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Pastoral elegies had its origin in the classical poet of ancient Greece, viz, Theocritus, Bion and Moschus. It was lyric in character and dealt with the simple life of shepherds and their day to day occupations, such as singing with their oaten pipes in the flowery meadows, piping as though they would never be old, tending their flock of sheep. The essence of pastoral poetry is simplicity of thought and action in a rustic setting.
The Scholar Gipsy" as a pastoral elegy

Perhaps Arnold's two best-known poems are "The Scholar Gipsy" and "Thyrsis", which are generally labelled as pastoral elegies deeply steeping in classical lore. " The Scholar Gipsy", ostensibly about a seventeenth-century Oxford student who joined the Gypsies to learn their lore is really about the poet himself and his generation. In the poem, the scholar gypsy becomes a symbol in the light of which Arnold can develop his own position and state his own problems. Drawing on his knowledge of rustic scenes around Oxford, he produced a meditative pastoral poem whose language owes something to Theocritus but whose tone and emotional colouring are very much Arnoldian.

Arnold creates a pastoral or rural setting in "The Scholar Gipsy". The local colour of the poem is a charm of the pastoral elegy. The poem is set in the Oxford countryside which is vividly brought home to us, and it is made more beautiful and enchanting by the modifying colours of imagination. Green muffled Cumner hills and sloping pastures bright with sunshine and flowers, stripling Thames at Bab-lock -hithe, with pleasure boats, Wychwood bowers bright with flowers, the Fyfield elm where maidens dance in May, flooded fields, the causeway and the wooden bridge, Bagley Wood where gipsies pitch their tents, sparkling Thames and Godstow Bridge, abandoned lasher where rustics bathe, constitute a real landscape around Oxford, made lovely with the magic touch, of poet's imagination. It forms an ideal setting for the spiritual presence of the Scholar Gipsy.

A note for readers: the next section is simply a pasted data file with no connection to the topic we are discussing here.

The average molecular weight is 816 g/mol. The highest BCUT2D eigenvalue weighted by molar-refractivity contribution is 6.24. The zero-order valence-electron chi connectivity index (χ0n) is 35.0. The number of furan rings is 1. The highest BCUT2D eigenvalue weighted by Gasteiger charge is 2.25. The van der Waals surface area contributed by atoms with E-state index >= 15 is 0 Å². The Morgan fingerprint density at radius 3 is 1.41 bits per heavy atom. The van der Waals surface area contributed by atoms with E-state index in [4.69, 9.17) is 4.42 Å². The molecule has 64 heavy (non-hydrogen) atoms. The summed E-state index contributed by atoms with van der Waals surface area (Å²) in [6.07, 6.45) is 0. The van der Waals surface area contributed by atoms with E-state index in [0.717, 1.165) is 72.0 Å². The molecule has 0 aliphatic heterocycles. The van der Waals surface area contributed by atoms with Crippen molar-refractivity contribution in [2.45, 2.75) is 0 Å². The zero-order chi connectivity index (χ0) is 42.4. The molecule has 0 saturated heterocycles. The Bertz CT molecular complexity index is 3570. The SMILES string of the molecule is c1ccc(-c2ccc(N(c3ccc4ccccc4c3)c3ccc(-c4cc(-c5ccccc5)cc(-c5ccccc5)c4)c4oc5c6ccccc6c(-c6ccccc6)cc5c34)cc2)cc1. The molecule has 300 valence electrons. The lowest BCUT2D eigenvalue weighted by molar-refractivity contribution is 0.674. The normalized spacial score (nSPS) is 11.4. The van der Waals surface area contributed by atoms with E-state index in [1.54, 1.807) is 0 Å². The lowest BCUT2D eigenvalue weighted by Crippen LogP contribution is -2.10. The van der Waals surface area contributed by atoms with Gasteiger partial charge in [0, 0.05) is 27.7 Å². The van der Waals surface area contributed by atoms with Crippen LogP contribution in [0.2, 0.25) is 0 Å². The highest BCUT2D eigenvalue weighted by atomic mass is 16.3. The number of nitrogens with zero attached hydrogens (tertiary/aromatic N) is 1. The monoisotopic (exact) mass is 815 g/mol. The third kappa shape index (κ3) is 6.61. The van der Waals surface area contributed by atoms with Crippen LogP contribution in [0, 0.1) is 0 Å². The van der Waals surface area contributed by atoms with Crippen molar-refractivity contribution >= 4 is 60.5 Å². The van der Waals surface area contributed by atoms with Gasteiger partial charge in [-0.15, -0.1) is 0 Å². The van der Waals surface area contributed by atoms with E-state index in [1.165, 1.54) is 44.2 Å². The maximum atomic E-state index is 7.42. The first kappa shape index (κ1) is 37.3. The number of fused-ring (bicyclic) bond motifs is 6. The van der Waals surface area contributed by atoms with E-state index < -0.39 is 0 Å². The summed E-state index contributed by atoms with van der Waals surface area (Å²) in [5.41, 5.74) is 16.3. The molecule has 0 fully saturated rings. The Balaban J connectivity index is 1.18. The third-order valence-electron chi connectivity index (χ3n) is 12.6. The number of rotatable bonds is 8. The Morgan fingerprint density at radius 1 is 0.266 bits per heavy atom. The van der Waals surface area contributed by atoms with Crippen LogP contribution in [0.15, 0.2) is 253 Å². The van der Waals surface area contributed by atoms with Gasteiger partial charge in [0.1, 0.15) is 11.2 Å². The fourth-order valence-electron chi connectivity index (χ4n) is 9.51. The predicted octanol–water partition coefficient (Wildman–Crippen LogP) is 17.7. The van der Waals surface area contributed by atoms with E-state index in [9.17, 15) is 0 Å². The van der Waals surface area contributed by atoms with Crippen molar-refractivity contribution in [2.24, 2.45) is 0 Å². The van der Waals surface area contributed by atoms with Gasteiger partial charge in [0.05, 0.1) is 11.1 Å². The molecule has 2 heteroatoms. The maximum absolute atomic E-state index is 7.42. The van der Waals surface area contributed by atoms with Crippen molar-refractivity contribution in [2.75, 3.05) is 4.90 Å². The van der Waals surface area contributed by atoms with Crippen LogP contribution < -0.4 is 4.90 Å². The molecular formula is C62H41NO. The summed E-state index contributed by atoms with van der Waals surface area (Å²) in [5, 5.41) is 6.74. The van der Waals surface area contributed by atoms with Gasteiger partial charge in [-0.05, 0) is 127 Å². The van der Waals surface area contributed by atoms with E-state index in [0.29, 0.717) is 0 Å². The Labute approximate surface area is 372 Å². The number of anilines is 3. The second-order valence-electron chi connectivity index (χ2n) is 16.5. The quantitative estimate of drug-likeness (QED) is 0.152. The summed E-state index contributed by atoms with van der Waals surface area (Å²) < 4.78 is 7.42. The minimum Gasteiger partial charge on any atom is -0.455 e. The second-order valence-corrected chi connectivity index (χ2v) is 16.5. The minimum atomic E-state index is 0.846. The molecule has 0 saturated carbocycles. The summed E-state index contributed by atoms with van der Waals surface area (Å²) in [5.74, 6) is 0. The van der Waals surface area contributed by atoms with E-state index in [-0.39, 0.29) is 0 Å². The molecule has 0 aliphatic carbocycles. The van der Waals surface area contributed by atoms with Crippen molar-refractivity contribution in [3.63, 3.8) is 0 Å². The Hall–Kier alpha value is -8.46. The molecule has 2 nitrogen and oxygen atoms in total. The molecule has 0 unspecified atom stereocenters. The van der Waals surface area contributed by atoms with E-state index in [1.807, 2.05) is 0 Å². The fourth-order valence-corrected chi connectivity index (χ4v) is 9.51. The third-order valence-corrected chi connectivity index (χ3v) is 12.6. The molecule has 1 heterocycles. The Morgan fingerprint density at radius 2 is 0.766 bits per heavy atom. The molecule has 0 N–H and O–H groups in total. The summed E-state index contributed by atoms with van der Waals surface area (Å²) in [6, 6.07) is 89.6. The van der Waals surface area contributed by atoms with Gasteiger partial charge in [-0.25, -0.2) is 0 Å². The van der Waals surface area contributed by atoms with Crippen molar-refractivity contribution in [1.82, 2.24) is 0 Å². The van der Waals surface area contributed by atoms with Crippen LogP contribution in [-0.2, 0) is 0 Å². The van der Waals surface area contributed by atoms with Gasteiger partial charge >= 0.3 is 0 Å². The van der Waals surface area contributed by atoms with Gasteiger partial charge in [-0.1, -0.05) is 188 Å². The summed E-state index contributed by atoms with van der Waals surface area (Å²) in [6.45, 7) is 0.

Around addresses the friend of the Scholar Gipsy after the pastoral convention. The poet asks his companion, s Shepherd, to attend to the sheep and let loose them from the folds. Having discharged his duties, the Shepherd is advised to come to him again in the evening. But Arnold has not identified himself with a Shepherd like other pastoral poets.In the poem, his friend in quest, however, is a Shepherd.

Again, "The Scholar Gipsy" is not a pastoral elegy in its conventional sense. S pastoral elegy contains a lament for the dead. The poet mourns the death of a person in the garb of Shepherd and creates the setting of the pastoral life. But here the poet does not appear in the guise of s Shepherd nor does not mouth the death of anyone. Only his friend appears in the guise of a Shepherd in the first stanza and then we do not hear anything about him in the rest of the poem. What the poet laments in the poem is the decay of an age or vanished age.

In structure the poem is no doubt pastoral; the fairly elaborate ten-line stanza helps to keep the movement of the poem slow and develop the note of introspection. The slow movement of the verse and the stately utterances of thought are in perfect keeping with the sad, philosophical mood of the poet. But, the tone of the poem has a modern touch; the spirit permeating the poem is typically Victorian- the spirit of unrest seeking spiritual illumination.The elegy writer after lamenting the physical death of his friend would bring out the immortal qualities he possessed.

The elegy always ends with a note of hope that the subject of lamentation is not really dead, but is alive. Arnold very aptly makes use of this conversion and establishes that the Scholar Gipsy will live forever. The Scholar Gipsy has one aim, one business, one desire-the spiritual quest for truth. He has singleness of purpose. His singleness of purpose makes him immortal. "The Scholar Gipsy" is Arnold's modification of the pastoral elegy, not in a strict sense. The pastoral elements are found in the first half of the poem (stanzas 1-13) in the description of the Oxford countryside that is travelled by the Scholar Gipsy; the criticism of Victorian life in the second half (stanzas 14-25) where by a simple process of confrontation the scholar gipsy's happiness and singleness of mind are used to undermine what Arnold felt to be wrong in his own life and the lives of his contemporaries.

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